Feedback: Letters to LJ, January 15, 2011"I am an excellent employee and have rave reviews from my bosses. It's not me, it's my age. Ageism is alive and well in our profession." Jan 15, 2011
Ageism in libraries
I am responding to Stephanie L. Maatta’s “Stagnant Salaries, Rising Unemployment” (LJ 10/15/10, p. 22–29), which tells about new librarians struggling for jobs. I have worked in public libraries for over 14 years in both circulation and reference, and I have a solid administrative background. Attending library school was a labor of love for me. I know that I won’t be able to retire any time soon, so I plan to do something I love. I was told I needed a degree.... I returned to school. Now I am too “old” to be considered for most positions.
I graduated with my MLIS in 2009 and have not been able to find a full-time job. I have seen 20-year-olds with very little experience and three men get promoted and hired when I have far more experience than any of them. I am an excellent employee and have rave reviews from my bosses. It’s not me, it’s my age. Ageism is alive and well in our profession.
Please don’t tell me it’s the young graduates who can’t get jobs. The reality is that anyone graduating right now is having a hard time finding a full-time job. I am discouraged by the ads featuring library schools and how easy it is to enroll and get a job. Where do these people live? —Clara Strom, Reference Libn., South Hill, Spokane P.L.
Not the library’s job
I both like and dislike the closing statement in Dean Marney’s “The Internet Is Not All or Nothing” (BackTalk, LJ 11/1/10, p. 32), as I said in my blog post on his essay (bit.ly/bf2raA). Marney says, “Finally, as we migrate our collections and our entire libraries onto the Internet, we must be responsible to the communities we serve and make our mark as the profession that intelligently manages and makes usable the vast stores of information available online. Content matters.”
I like it because I agree that libraries should be a reflection of the communities that they serve and the collection should be a reflection of the taste and values of the population. It should be authentic to the local person, a place that resonates with the vibe of the community. I dislike it because I don’t think managing the entirety of the Internet should be our job. One can find great fault with this idea, but I am in favor of rules and guidelines along with the necessary enforcement. I am well aware of the horror stories that accompany unfiltered access to the Internet at the public library, but I think it ignores the lawful use of computers that make up a regular day in the life of the library.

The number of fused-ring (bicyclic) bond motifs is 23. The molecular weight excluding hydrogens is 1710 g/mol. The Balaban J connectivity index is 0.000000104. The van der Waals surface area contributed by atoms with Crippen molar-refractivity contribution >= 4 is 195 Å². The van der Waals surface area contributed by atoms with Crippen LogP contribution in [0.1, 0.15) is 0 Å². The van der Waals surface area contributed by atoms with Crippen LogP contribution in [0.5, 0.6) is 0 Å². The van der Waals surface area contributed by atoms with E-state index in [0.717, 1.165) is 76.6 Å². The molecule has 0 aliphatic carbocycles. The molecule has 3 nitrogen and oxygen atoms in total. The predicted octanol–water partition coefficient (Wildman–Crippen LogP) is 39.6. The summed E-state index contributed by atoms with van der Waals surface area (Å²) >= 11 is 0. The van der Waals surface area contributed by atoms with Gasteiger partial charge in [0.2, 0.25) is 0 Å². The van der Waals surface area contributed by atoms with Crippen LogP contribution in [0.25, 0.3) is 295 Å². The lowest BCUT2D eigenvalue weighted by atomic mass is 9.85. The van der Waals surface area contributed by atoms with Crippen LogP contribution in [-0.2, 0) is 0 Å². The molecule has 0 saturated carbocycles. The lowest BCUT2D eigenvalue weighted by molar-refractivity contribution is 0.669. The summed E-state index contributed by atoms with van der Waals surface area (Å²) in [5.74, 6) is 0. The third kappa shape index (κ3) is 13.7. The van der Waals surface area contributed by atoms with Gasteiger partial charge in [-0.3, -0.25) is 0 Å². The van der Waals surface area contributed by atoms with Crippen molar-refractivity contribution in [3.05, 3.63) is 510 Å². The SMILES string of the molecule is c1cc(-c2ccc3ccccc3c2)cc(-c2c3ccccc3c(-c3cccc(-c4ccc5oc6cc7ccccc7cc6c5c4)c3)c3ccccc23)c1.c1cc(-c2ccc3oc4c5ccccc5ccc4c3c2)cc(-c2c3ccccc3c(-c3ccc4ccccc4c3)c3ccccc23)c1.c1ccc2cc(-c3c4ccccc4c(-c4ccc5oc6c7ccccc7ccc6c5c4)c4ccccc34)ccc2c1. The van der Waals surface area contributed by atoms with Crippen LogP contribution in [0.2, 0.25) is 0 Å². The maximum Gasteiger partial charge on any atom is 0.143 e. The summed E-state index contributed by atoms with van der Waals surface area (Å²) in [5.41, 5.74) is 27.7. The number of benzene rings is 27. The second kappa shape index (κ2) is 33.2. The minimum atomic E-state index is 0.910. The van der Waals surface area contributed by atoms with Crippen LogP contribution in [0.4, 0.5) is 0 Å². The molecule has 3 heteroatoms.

If access to illegal online content becomes an issue at a library, steps can be taken to curb it. But there is a flex point at which the enforcement passes other duties to the point of being disruptive to staff. How the library proceeds from there is...a fine balance of staff time and patron need.
While I can appreciate the ideas behind the policy of evaluating requests for website access as opposed to blanket unfiltering, I can’t divorce myself from my information libertarian views. It is not the job of the library to place itself in such a position, any more than it is the role of the government to tell me what to watch, read, or what I can do with my body. I can accept filtering as a necessary evil of the federal E-rate and as something to curb the most egregious of Internet actions, but I cannot accept the role of being a site-by-site administrator. It is the right of individuals to make their own decisions and to live with the consequences. This is one area where libraries can get the hell out of the way.—Andy Woodworth, Libn., Library Advocate, & Blogger at Agnostic, Maybe
We [at HarperCollins] have been reaching out ourselves to librarians and other key stakeholders recently to try and determine how the ebook format and business model may evolve in this important channel (Francine Fialkoff & Brian Kenney, “Dear Publisher,” Editorial, LJ 10/15/10, p. 8). We value our library relationships and the patrons they serve in their communities. We count on these constituents to find our books, experience our titles, and spread the word about our authors’ good works. This need not change with the advent of ebooks.
That said, as underscored by your recent [Virtual Ebook Summit], our industry is going through very rapid change. Ebooks have not only altered the reading experience for the public forever but also present very real challenges to the ways we have been doing business for decades as publishers, booksellers, and librarians alike. We need to respond to these challenges in a thoughtful way that reflects both the heady excitement of this new world balanced by a cautious analysis of what it could mean for the future.
The common goal in the end should be to find a balance that serves all parties involved—consumers of books, libraries and booksellers, and publishers and our authors. HarperCollins’s objective is to continue, as we have for almost two centuries, to run a successful enterprise that publishes books of distinction and merit—both commercial and literary—reaching the American public in various channels of distribution.—Josh Marwell, Pres., Sales, HarperCollins Publishers, New York